Second, those early campaign staffers were paid by the Greitens Group for months.  That should have been reported as an in-kind contribution.

But most troubling is the possibility that the campaign actively worked to conceal the identity of donors.

 

LLC  Follow-up

On Twitter, SuperLawyer Chuck Hatfield and former Sen. Jeff Smith considered reasons why someone – like the governor – would use an LLC to purchase their home.

Hatfield: Today’s twitter law: Some reasons to have an LLC are 1) protects assets in case you are sued by someone you wronged. 2) easily allows multiple investors in LLC 3) secrecy.

Smith: So to clarify: if others can secretly invest in an LLC incorporated to purchase someone's home, does that mean that they could pay some or all of that person's mortgage/property tax payments? If so, how/where would that be appropriately reported?

Hatfield: No required way to do it as far as I know. Normally LLC is liable for taxes. The operating agreement (not public) Could allocate tax liability amongst any partners so that not all of them are responsible for taxes. There will also be a designated “tax matters” partner.

 

Faughn’s Story

Scott Faughn gave an interview to KMOX’s Mark ReardonListen to it here.  In it he once again says that the money was his own, seemingly taking offense when Reardon questions whether he would have the wherewithal to lay down $50K like that.

Questioning Faughn’s liquidity isn’t unfounded of course.  CaseNet shows an unsatisfied personal tax lien, as well as numerous unsatisfied tax liens filed against The Missouri Times.

And he has also fought off lawsuits for non-payment in the past.  Most recently he was sued for a long-standing non-payment (his attorney was Sam Gladney, Democratic candidate for House 87). The case was dismissed last month without prejudice, according to CaseNet.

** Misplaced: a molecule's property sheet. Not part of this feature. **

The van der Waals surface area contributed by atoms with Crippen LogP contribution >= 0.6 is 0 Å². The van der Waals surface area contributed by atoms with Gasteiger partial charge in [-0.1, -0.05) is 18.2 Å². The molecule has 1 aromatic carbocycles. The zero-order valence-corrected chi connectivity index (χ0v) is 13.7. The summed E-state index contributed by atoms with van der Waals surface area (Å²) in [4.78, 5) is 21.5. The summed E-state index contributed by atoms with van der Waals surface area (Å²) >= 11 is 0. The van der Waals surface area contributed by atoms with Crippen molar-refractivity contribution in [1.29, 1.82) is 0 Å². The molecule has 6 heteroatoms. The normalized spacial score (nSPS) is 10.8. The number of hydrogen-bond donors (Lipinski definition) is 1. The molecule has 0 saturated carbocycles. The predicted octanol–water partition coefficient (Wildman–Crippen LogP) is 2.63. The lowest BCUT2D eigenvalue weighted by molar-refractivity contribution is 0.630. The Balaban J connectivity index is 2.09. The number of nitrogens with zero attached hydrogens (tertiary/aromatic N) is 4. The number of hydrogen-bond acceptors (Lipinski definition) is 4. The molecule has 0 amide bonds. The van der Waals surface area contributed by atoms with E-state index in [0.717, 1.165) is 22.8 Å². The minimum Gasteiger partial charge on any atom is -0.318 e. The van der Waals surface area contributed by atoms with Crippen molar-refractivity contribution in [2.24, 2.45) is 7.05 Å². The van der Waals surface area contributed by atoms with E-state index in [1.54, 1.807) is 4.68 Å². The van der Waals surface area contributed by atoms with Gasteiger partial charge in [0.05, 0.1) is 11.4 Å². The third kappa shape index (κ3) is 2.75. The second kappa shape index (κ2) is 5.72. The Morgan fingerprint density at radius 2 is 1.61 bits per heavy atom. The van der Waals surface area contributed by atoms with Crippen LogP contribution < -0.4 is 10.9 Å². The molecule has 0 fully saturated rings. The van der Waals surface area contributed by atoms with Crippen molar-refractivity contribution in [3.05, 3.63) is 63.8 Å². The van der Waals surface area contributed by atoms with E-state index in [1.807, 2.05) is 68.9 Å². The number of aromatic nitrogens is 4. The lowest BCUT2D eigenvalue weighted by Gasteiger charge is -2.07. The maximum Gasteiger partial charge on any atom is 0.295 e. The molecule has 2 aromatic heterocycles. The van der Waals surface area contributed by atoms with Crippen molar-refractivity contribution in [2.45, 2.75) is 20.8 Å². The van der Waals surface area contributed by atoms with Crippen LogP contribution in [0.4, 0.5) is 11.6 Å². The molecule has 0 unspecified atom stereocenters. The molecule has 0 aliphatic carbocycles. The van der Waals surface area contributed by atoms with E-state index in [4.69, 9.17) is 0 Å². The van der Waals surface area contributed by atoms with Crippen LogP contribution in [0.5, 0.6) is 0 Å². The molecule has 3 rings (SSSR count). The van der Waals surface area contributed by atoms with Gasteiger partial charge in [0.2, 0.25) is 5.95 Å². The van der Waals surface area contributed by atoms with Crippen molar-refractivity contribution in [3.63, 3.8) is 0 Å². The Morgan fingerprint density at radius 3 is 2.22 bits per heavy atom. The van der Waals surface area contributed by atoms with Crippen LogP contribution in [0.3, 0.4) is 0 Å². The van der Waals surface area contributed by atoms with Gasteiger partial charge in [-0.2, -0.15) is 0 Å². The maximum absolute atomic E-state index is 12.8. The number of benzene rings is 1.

Faughn then posted the explanation that he paid Watkins for the tapes that the husband made.  This claim also has credibility issues as it’s at odds to what Al Watkins has said under oath. And the mighty Jason Rosenbaum tweets that he doesn’t think SuperLawyer Chuck Hatfield would put false statements into the court filing.  See it here, clearly saying that the money was delivered to pay for the husband’s legal representation.

 

ATT’s Sondag Retires

Post Dispatch reports that John Sondag, who has overseen regulatory, governmental and external affairs as president of AT&T Missouri since July 2010, is retiring from the company after four decades.  Sondag joined the company, then named Southwestern Bell, in 1978. He held multiple executive roles in San Antonio and St. Louis, including vice president of external affairs… ‘I am grateful to have worked with so many wonderful people during my career and I look forward to spending this next chapter finding new ways to give back to St. Louis and Missouri,’ he said in a statement.”

 

Lobbyists Registrations

Chris Grimm added Simple Contacts Inc., and JAND Inc DBA Warby Parker.

 

$5K+ Contributions

Committee to Elect David Evans - $5,500 from David Evans.

We Are Missouri - $102,350 from Missouri AFL-CIO General Fund.

Janet Burlingame For County Clerk - $20,000 from Janet Burlingame.

Find the Cures - $151,000 from Bradley Bradshaw.

Friends for Locke Thompson - $7,000 from Locke Thompson.

House Republican Campaign Committee Inc - $10,000 from Michael Stephens.

 

Birthdays

Happy birthdays to Jason Kander.

Saturday: David Day, John Hickey, and Michael Hafner.

Sunday: Rep. Tom Hannegan.

Legislature Sets Special Session for Greitens Scandal